Let's Monetize Privacy!
The issue of privacy has long been the online industry's proverbial "elephant in the room," the big looming animal that everybody knows is there but that no one is willing to acknowledge. There are several reasons why this is so: first, that users have, for the most part, been slow to appreciate how much we marketers are now able to know about them, plus the fact that the number of spectacular privacy breaches have fortunately been few.
But there's a third reason that privacy isn't taken seriously in this industry: Nobody's figured out how to build a business around it. This has to change before the industry can move ahead and avoid the inevitable privacy backlash that could burn us all to a crisp: here are a few suggestions for monetizable, privacy-enhancing Web-based services.
1. Secure Social Networks. Imagine being able to sign up for a social network that truly respects the fact that you, and you alone, have the right to control all of the data about your identity. Nobody (not even the site's administrator) has the right to inspect this data, and no information about your activities or shopping activities is passed or even recorded; plus there's no pressure on the site to open your personal area to advertising of any kind, because the freight is paid for by subscriber fees. Of course, such a social network would not be able to grow virally (because a fair number of people you invite into it might not elect to pay the fee). But ask yourself this: Would you rather spend your time networking with people who are serious enough about social networking to pay a few dollars a month to do so, or do you really want to waste time with a bunch of low-rent losers from your old high school?
2. Secure Search Engines. Ask.com may have a laughable share of search query volume, but it demonstrated beyond a doubt this week that its heart is in the right place when it rolled out Ask Eraser, a feature which lets users wipe out their search query records. By throwing down the privacy gauntlet to Google and Yahoo, Ask.com seized the moral high ground and is on the road to proving that holding on to search query data for extended periods is a pointless practice that has no real impact on the user's experience. Right now, Ask.com is running very high on my list as a preferred search engine, because what I search for is my business and nobody else's. Frankly, I hope that Ask.com doubles its search query volume (and PPC ad revenues) because of Ask Eraser; this is the best idea to come down the pike in a long time.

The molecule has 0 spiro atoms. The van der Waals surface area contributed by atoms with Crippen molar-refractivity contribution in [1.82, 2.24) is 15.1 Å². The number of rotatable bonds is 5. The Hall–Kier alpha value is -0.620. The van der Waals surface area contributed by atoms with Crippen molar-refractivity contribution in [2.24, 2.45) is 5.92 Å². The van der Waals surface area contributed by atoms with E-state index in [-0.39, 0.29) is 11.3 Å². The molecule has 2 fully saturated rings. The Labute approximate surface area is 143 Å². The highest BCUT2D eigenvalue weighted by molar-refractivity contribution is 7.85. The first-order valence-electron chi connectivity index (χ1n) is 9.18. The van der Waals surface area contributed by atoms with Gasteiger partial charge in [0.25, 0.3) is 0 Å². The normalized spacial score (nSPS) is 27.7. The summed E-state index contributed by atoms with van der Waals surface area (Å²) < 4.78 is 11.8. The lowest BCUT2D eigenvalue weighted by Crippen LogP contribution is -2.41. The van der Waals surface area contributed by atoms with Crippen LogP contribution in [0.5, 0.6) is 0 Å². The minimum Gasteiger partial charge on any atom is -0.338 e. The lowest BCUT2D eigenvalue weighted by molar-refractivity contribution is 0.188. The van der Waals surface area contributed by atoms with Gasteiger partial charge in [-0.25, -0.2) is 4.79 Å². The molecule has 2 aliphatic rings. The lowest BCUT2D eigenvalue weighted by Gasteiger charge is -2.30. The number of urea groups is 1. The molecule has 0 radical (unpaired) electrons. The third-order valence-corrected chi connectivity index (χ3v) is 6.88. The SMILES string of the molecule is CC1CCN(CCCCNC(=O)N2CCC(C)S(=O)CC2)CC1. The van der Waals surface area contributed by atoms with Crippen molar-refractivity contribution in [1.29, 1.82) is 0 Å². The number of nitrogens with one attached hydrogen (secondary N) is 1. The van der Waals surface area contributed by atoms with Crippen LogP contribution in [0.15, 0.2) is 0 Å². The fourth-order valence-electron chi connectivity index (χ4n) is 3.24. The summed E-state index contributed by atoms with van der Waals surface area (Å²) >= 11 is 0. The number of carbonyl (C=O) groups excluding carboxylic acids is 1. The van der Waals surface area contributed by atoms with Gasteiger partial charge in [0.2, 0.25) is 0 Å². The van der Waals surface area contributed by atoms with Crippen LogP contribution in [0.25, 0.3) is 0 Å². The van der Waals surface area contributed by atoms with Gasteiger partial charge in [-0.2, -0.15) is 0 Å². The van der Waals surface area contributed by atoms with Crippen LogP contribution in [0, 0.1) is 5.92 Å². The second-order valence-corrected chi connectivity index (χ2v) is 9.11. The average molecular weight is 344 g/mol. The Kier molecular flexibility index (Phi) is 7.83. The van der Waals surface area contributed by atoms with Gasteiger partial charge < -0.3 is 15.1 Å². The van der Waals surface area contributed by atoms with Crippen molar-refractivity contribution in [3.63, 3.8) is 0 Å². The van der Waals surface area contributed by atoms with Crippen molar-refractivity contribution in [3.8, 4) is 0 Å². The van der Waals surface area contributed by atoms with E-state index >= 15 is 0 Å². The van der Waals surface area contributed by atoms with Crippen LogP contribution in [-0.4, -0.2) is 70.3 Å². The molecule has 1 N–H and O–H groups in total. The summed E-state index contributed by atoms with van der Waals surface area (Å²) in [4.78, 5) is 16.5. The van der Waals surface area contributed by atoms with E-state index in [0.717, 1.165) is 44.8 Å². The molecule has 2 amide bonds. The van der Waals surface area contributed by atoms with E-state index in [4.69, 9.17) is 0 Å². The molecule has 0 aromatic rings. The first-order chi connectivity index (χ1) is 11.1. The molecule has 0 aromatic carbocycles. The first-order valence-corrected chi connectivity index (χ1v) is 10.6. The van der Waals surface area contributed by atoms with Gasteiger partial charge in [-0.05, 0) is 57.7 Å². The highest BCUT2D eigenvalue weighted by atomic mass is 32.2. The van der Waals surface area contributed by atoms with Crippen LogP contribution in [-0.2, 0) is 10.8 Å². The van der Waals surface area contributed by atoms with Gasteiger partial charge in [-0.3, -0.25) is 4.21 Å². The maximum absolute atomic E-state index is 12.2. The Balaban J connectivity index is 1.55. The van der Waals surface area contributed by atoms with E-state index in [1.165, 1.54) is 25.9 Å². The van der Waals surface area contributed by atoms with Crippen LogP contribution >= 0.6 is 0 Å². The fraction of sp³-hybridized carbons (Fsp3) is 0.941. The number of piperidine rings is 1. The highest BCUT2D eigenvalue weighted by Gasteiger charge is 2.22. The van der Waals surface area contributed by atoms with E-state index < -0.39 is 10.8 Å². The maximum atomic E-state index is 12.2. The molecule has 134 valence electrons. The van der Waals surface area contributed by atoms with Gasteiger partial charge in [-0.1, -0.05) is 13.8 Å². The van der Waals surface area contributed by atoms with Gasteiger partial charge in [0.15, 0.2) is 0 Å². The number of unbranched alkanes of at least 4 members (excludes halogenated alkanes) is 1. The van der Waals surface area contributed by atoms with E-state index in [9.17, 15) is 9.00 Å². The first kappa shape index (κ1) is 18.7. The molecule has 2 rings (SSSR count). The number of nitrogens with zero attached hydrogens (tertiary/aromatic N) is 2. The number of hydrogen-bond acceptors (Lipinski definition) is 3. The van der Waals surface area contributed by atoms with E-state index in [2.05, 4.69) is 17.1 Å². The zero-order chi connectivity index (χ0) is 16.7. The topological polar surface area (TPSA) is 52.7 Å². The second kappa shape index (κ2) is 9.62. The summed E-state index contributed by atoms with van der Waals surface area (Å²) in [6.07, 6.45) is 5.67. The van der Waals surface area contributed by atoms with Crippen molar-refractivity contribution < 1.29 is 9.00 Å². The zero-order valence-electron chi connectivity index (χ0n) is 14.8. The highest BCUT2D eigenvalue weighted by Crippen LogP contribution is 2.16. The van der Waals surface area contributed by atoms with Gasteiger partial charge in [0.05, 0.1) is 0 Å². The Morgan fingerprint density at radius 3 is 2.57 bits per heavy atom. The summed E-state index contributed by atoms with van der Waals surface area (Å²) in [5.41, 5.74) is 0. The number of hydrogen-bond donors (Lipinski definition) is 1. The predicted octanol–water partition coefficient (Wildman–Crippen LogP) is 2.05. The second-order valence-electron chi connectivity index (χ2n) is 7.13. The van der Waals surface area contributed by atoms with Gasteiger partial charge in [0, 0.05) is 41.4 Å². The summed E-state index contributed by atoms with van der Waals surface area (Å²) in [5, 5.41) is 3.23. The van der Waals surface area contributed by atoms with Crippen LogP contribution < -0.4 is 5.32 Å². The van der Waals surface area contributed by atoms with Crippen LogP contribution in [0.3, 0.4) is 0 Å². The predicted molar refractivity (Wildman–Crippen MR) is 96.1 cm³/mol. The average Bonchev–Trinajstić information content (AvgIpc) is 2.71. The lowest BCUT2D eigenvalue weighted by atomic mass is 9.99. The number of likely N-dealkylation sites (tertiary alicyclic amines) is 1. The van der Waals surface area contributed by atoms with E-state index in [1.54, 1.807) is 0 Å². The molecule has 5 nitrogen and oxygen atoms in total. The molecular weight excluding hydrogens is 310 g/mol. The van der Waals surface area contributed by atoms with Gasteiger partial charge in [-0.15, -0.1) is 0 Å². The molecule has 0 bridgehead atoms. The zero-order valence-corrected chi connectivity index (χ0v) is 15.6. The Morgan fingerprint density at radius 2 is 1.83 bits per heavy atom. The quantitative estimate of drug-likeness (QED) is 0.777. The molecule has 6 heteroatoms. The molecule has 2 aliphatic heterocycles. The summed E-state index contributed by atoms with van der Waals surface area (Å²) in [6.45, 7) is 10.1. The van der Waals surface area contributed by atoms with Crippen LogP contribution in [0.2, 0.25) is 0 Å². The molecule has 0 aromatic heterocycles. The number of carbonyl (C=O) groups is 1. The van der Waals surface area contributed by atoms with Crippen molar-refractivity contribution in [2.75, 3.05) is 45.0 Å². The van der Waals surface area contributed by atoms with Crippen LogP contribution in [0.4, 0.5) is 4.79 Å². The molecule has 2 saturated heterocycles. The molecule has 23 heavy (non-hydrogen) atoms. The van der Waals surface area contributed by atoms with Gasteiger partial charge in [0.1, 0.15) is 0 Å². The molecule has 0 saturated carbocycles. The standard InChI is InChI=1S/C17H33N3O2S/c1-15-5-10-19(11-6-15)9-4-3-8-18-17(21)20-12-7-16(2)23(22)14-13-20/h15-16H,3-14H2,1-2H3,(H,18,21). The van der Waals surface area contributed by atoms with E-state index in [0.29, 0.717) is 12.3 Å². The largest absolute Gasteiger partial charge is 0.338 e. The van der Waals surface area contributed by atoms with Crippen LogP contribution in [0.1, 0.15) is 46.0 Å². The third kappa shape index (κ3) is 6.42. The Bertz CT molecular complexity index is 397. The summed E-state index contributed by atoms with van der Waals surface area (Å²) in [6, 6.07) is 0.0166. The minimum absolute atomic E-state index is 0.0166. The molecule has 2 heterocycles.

3. Secure Mobile Devices. Like you, I pay a considerable amount of money to my cell carrier each month to stay connected. And I'd pay a considerable surcharge on top of this to guarantee that I'm not going to be annoyed by whatever kooky advertising schemes get cooked up by mobile marketers. My phone is the lifeline to my personal and business life, and I'm not about to let this line become tangled by disruptive, distracting advertising. Sure, if I had no life at all, I might consider letting advertising knock my monthly bill down by a few dollars, but my time is valuable enough for me to pay a few bucks extra to keep the creepy marketers away.
4. Secure ISPs. ISPs know more about you and me than Google or any other search engines. Now they're being wooed by shadowy behavioral targeting firms that promise them a few extra bucks in exchange for the right to resell our user data to third parties. If I ever get word that my ISP is doing this kind of dirty double-dipping, I will switch my account to another ISP in a couple of nanoseconds. Frankly, I don't know why ISPs seem so quick to put in jeopardy the lifetime customer value that they worked so hard to earn in the first place. I guess greed knows no bounds these days. But show me an ISP that provides me with an ironclad safeguard against commercial snoopers, and they're likely to have a paying customer for life.
Do I have any takers for these privacy-enhancing, money-making ideas? Have I omitted others that you think would be successful? Post your answer to the Search Insider blog, or send me an e-mail at my address below.